price of energy may change. The fourth infrastructure requirement is
energy efficient transformers that reduce energy wastage during
distribution.

Energy storage systems

The concept of
storing electricity generated in a utility grid has been tried since the
1960s, these large scale storage projects were, however, more common at
nuclear power plants. From 2005 onwards, the American Electric Power
(AEP) took the lead in adding large amounts of battery energy storage in
substations. The distributed energy storage approach was used to test
peak load management and improve system reliability by deploying systems
in sizes of 2 MW. Battery systems provide a new alternative for utility
power management in a distribution substation, and during an
outage,customers can have power restored as the substation runs on
battery energy.

Smart Grid

Simply put, the smart grid
is dynamic and has constant two-way communication. It represents a
significant move away from aging, utility-owned electricity distribution
infrastructure to networked infrastructure that directly connects
utilities with customers. The smart grid puts renewable energy online,
and makes the distribution system efficient, reliable and flexible.

Smart
Grid introduces a complete change in perspective and moves away from
technicalities like production and distribution of energy to dawn a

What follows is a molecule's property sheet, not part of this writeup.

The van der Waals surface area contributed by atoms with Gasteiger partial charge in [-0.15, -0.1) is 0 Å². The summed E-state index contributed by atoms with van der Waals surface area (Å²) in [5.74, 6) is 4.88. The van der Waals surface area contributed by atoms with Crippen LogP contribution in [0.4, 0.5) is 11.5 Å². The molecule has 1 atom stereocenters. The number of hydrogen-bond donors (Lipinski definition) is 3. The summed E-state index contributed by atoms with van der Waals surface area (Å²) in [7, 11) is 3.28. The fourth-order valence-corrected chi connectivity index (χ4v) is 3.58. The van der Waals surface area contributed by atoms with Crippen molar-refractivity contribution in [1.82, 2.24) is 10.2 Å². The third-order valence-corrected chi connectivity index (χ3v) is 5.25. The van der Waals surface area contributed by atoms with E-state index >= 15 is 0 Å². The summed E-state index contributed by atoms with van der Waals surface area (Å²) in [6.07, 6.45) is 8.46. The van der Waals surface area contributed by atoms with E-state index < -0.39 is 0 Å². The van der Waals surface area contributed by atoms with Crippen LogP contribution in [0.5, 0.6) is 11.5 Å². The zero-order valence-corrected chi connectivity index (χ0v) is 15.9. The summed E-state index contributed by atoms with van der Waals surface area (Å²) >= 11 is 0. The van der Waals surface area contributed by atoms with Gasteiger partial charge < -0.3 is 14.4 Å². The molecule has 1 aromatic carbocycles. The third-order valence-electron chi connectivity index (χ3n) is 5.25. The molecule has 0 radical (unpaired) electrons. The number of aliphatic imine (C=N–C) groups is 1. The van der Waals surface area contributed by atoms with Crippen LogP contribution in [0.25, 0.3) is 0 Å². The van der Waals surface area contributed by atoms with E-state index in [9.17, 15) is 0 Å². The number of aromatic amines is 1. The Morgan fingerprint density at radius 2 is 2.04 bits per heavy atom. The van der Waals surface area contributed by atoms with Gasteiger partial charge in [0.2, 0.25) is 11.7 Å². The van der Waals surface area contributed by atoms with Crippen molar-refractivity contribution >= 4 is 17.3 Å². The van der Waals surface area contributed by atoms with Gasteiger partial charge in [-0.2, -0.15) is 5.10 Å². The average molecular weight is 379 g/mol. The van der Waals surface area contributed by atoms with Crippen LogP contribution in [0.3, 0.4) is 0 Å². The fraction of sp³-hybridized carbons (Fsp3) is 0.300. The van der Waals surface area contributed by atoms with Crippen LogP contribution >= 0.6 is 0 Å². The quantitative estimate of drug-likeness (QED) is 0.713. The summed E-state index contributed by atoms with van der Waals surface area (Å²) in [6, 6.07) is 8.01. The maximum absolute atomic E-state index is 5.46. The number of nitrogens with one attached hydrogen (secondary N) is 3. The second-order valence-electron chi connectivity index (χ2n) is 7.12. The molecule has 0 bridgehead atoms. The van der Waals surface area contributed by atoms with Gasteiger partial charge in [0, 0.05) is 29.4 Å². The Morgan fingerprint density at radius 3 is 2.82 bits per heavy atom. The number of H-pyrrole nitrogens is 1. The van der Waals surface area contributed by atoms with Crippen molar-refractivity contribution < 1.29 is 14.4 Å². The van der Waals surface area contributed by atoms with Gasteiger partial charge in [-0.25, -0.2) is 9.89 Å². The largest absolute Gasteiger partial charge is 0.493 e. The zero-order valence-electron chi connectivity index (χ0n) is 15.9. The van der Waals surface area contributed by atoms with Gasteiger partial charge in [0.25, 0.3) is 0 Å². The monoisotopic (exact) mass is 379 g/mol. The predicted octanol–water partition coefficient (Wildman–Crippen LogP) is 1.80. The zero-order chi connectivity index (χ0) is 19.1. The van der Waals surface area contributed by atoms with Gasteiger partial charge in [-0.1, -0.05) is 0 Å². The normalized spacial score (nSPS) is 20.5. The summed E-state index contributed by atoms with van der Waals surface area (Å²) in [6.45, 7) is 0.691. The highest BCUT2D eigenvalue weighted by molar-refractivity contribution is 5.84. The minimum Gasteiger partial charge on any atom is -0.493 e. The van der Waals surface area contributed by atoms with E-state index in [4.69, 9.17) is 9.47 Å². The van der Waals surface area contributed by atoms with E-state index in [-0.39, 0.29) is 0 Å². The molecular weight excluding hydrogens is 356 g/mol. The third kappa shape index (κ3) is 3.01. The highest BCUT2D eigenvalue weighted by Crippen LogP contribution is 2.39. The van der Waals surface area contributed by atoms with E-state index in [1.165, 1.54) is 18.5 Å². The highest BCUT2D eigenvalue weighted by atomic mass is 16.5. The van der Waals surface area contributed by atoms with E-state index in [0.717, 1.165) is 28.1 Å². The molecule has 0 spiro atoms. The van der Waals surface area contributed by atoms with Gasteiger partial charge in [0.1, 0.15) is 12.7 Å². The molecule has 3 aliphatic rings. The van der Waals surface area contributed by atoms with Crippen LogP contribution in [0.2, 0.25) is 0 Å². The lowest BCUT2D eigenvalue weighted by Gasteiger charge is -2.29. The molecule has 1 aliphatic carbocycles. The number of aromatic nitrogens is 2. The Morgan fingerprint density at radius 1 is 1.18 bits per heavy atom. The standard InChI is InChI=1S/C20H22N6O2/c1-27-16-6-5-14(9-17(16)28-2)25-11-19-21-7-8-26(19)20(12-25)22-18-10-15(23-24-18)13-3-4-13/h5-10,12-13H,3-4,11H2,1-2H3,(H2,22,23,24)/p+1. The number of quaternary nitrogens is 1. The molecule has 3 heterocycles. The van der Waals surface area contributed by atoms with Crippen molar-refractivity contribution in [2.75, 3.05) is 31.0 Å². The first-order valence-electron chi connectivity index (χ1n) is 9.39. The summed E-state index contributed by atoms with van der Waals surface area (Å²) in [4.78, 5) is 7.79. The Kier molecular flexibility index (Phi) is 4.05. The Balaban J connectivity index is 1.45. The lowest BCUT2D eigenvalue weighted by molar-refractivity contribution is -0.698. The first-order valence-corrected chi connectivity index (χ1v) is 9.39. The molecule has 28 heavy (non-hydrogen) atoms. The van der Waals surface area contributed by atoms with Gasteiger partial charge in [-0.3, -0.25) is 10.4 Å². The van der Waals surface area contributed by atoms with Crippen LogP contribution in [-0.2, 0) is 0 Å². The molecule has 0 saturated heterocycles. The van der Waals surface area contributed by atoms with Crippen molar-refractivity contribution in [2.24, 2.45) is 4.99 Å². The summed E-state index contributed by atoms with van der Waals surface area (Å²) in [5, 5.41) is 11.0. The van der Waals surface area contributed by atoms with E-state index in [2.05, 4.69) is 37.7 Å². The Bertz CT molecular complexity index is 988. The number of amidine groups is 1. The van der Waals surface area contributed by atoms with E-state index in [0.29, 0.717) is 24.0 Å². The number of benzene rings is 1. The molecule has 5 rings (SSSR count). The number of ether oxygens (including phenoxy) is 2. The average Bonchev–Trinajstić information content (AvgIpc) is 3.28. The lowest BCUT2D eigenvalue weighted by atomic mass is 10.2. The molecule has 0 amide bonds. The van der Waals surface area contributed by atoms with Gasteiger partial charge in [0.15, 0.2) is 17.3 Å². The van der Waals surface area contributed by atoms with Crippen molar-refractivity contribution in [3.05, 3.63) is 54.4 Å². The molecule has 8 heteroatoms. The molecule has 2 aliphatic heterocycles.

human face, that of the consumer. The consumer becomes part of the smart
grid and is able to use energy more efficiently. Smart Grid also
enables consumers to reduce demand, enables utilities to use efficient
generators, and allows for more renewable power sources to be used.
Smart Grid is a key enabler of solutions to reduce global warming.

Smart meters

The
heart of the Smart Grid are “smart meters” that establish 2-way
communication between utilities and the customer. The meters give
consumers a great variety of information about their energy consumption -
and therefore, some control over their energy savings. Because a
utility has different costs to generate power at different times,
everybody can save if electric usage is cut during highest-cost times.
Utilities can transmit different rates/kWh at different times of the day
or week, and customer can use this information to take advantage of the
cheapest rates.

Smart meter also track usage at different times
and tally up a bill without meter readers. Smart meters can tell a